It deserves special note that Chris, still smarting from the controversy of the previous day, elected to not take the easy buy-out and wear his award with true Army Pride! Curt, on the other hand, couldn’t pull out his “Jackson” fast enough!

Throughout the day, that Sparkly shimmer of Chris’ skirt winking in the sunlight as he lifted the pace and dropped the lesser soles stood as a tenfold beacon in the night, the true reminder of Duty, Honor, Country.

Maybe it was the Sparkle Skirt, maybe the appearance of fresh legs in the peloton – either way, the pace today was relentless! From the first rise in elevation the lead riders, 15-strong, began a hellish pace that would blow the field apart. The early instigator, Gomez was driven to frenzy with dreams of Rust dancing in his head. This lasted for about seven miles – of course, with nearly 90 left to go it might not have been the right strategy for the day. 

Meanwhile, the real heavy lifting from El Jefe, Bobbo, Chris and today’s guest rider Len was well underway. Throughout this, the Yellow Jersey staunchly refused his turns at the front. When forced into it through physical shoves and jabs, he would soft-pedal, shedding the pace and causing almost immediate overtaking by the group. Finally, after more than 20-miles of pain and suffering, El Jefe turned to our Yellow Jersey – the conversation going something like this,

“Tim, we’re dying here, can’t you lend us a hand into these winds?”

Staring him coldly in the eye, he calmly replied, “The Yellow Jersey Doesn’t Pull

Shamed into the realization that they were mere minions, El Jefe was left speechless for maybe the first time in his life. To my thinking, being able to stun Andrew like this was even more impressive then Tim’s ability to accelerate away on the steepest of climbs.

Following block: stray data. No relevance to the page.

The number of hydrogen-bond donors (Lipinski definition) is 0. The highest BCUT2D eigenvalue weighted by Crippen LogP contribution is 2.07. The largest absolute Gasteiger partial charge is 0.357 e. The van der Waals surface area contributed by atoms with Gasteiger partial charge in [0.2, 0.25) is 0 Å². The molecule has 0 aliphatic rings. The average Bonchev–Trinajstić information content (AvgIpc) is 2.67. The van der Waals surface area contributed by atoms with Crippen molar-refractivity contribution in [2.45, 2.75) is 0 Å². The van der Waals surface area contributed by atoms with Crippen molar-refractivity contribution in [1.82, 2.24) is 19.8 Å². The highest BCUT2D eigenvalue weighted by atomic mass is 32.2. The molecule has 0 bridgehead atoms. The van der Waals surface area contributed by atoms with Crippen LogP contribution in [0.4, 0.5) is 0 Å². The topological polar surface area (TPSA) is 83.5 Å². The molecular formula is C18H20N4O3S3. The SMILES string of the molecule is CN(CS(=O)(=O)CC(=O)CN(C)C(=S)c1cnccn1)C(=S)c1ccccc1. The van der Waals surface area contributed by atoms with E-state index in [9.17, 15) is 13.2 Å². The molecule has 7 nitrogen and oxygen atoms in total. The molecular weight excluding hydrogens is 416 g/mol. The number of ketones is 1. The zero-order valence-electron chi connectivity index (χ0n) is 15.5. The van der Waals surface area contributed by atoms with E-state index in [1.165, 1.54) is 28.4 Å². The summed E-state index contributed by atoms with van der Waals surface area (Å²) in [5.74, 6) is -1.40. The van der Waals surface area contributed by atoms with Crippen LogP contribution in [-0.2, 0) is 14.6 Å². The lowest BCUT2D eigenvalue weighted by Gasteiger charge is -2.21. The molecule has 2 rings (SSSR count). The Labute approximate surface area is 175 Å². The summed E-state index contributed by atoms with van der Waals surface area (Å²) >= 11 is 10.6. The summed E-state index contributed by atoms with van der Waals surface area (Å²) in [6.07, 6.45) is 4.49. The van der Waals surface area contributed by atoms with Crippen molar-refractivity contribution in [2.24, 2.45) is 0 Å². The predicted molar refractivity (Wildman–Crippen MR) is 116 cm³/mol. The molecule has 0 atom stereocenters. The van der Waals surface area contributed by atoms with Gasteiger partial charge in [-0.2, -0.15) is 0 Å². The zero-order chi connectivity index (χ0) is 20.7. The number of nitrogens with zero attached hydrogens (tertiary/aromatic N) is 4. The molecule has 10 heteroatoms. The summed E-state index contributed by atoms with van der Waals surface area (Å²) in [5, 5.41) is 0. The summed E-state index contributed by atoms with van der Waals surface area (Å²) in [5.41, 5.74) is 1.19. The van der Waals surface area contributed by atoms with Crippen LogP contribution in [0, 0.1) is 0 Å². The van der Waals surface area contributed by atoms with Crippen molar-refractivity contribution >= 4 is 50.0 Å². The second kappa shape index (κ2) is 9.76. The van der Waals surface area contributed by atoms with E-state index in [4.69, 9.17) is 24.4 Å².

As for our earlier instigator, Gomez, the ride turned truly ugly, his efforts having burnt out any matches still within his quiver. Scott and Wendi rolled up on him outside some wayward country store - shattered and forlorn. His faithful lieutenant Rich at his side; the two of them stuffing Klondike bars in a last-ditch effort to recover. 

We’re down to our final day; this one will take us back to SLO. We’ll finish out the week with the wrap-up party, so stay tuned on Friday for the final wrap-up and awarding of the jerseys and team trophy.

352 miles completed
21,900 feet of climbing

No change in the Yellow and White, with Tim and Chris looking extremely strong. 

The Red and Green have also shown selection, with the Red now cleanly down to only two.

Tim – 16
Max – 15
Chris – 9
Jeff - 6

For the Green, it looks tough to unseat El Jefe for his 4th ToP win – but the final stage includes the highest number of sprint points for the week and some concentration and snappy legs can still rule the day.

Andrew – 26
Gomez - 12
Bobbo - 10
Rich and Haggis tied with – 6

Wednesday, May 22, 2013

ToP Day 3 – Duty, Honor, Country is No Match for the Free-Wheeling Course Ethics of El Jefe

Stage Three, the Queen Stage.  The mid-point of every Grand Tour is known affectionately as the Queen Stage, it marks the half-way point, it takes the riders over the hump, and it is more-often than not the hardest stage of the ride.  Today met all the criteria with two massive climbs, more of the wind, some great sprints, and just a touch of controversy.

At only 78-miles, the route took us from San Luis Obispo to Paso Robles, for our first hotel change.  While Paso is only 30-miles by direct route, Carter managed to find the most challenge available to make up for the lesser distance of our previous days.

As always, we began with the rider meeting and the presentation of the now infamous Sparkle Skirt.  Often, these decisions are quite difficult, but today’s was simple – after the initial draft route was sent out to the riders in early March, we received a quick reply.  This from a first-year rider, so one can excuse the naiveté that would compel this action.  The e-mail pleaded, implored and cut right to the essence of our very manhood with a near demand that without yesterday’s See Canyon inclusion the 2013 ToP would be doomed to failure.  Carter, being the push-over to idle threats that he is capitulated, adding the Bastard Climb and crushing the peloton – some may never truly recover.  So Day-Two’s Sparkle Skirt belongs to none other than our current Yellow Jersey, Tim Page (who we will NEVER ask for route advice again).

Today marked another ToP tradition, the recognition and celebration of Birthday Boy Matty-Matt, who seems to milk this auspicious occasion in greater and grander fashion every year. For this year, along with a rousing